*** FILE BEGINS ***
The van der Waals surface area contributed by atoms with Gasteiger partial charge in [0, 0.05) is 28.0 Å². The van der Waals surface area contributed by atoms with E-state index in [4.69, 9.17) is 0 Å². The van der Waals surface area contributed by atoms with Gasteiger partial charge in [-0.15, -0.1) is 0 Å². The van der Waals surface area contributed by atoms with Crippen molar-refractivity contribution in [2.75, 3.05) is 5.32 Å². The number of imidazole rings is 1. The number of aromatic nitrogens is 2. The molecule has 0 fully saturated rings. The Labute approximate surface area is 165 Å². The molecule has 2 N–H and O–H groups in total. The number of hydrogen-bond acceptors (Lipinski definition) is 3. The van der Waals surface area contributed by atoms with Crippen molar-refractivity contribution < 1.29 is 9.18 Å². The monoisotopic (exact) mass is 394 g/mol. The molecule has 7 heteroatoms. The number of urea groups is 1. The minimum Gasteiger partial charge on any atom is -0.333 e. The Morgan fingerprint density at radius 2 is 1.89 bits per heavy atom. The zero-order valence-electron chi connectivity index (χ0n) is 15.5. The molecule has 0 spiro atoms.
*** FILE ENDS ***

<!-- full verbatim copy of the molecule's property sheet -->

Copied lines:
The van der Waals surface area contributed by atoms with Gasteiger partial charge in [0, 0.05) is 28.0 Å². The van der Waals surface area contributed by atoms with E-state index in [4.69, 9.17) is 0 Å². The van der Waals surface area contributed by atoms with Gasteiger partial charge in [-0.15, -0.1) is 0 Å². The van der Waals surface area contributed by atoms with Crippen molar-refractivity contribution in [2.75, 3.05) is 5.32 Å². The number of imidazole rings is 1. The number of aromatic nitrogens is 2. The molecule has 0 fully saturated rings. The Labute approximate surface area is 165 Å². The molecule has 2 N–H and O–H groups in total. The number of hydrogen-bond acceptors (Lipinski definition) is 3. The van der Waals surface area contributed by atoms with Crippen molar-refractivity contribution < 1.29 is 9.18 Å². The monoisotopic (exact) mass is 394 g/mol. The molecule has 7 heteroatoms. The number of urea groups is 1. The minimum Gasteiger partial charge on any atom is -0.333 e. The Morgan fingerprint density at radius 2 is 1.89 bits per heavy atom. The zero-order valence-electron chi connectivity index (χ0n) is 15.5. The molecule has 0 spiro atoms.